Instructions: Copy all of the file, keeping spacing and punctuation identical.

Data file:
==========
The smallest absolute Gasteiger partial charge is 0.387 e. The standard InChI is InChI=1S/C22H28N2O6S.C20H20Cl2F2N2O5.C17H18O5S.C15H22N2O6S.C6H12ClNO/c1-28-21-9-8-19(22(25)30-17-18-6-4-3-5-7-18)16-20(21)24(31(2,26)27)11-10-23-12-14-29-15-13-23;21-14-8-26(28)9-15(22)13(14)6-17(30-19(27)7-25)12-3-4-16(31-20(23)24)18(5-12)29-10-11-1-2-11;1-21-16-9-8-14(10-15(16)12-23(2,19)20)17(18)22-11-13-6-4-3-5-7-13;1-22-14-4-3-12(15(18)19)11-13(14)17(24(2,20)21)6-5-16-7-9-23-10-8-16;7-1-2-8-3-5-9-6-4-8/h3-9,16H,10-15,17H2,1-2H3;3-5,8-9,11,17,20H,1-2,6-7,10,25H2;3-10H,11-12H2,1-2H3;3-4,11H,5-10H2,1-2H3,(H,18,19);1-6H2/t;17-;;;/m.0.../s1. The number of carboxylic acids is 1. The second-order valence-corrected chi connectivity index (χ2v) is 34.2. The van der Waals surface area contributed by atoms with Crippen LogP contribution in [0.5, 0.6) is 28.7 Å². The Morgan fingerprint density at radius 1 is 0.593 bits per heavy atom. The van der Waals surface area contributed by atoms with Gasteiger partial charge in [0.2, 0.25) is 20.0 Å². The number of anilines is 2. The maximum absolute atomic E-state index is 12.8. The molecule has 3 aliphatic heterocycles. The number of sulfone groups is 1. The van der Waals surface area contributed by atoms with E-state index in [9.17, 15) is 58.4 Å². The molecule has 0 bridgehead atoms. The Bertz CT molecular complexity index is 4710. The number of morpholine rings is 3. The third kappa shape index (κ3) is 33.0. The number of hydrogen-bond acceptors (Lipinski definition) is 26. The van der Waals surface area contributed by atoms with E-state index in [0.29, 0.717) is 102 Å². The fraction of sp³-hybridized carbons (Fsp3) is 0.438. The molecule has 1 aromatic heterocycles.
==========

The smallest absolute Gasteiger partial charge is 0.387 e. The standard InChI is InChI=1S/C22H28N2O6S.C20H20Cl2F2N2O5.C17H18O5S.C15H22N2O6S.C6H12ClNO/c1-28-21-9-8-19(22(25)30-17-18-6-4-3-5-7-18)16-20(21)24(31(2,26)27)11-10-23-12-14-29-15-13-23;21-14-8-26(28)9-15(22)13(14)6-17(30-19(27)7-25)12-3-4-16(31-20(23)24)18(5-12)29-10-11-1-2-11;1-21-16-9-8-14(10-15(16)12-23(2,19)20)17(18)22-11-13-6-4-3-5-7-13;1-22-14-4-3-12(15(18)19)11-13(14)17(24(2,20)21)6-5-16-7-9-23-10-8-16;7-1-2-8-3-5-9-6-4-8/h3-9,16H,10-15,17H2,1-2H3;3-5,8-9,11,17,20H,1-2,6-7,10,25H2;3-10H,11-12H2,1-2H3;3-4,11H,5-10H2,1-2H3,(H,18,19);1-6H2/t;17-;;;/m.0.../s1. The number of carboxylic acids is 1. The second-order valence-corrected chi connectivity index (χ2v) is 34.2. The van der Waals surface area contributed by atoms with Crippen LogP contribution in [0.5, 0.6) is 28.7 Å². The Morgan fingerprint density at radius 1 is 0.593 bits per heavy atom. The van der Waals surface area contributed by atoms with Gasteiger partial charge in [0.2, 0.25) is 20.0 Å². The number of anilines is 2. The maximum absolute atomic E-state index is 12.8. The molecule has 3 aliphatic heterocycles. The number of sulfone groups is 1. The van der Waals surface area contributed by atoms with E-state index in [9.17, 15) is 58.4 Å². The molecule has 0 bridgehead atoms. The Bertz CT molecular complexity index is 4710. The number of morpholine rings is 3. The third kappa shape index (κ3) is 33.0. The number of hydrogen-bond acceptors (Lipinski definition) is 26. The van der Waals surface area contributed by atoms with E-state index in [0.29, 0.717) is 102 Å². The fraction of sp³-hybridized carbons (Fsp3) is 0.438. The molecule has 1 aromatic heterocycles.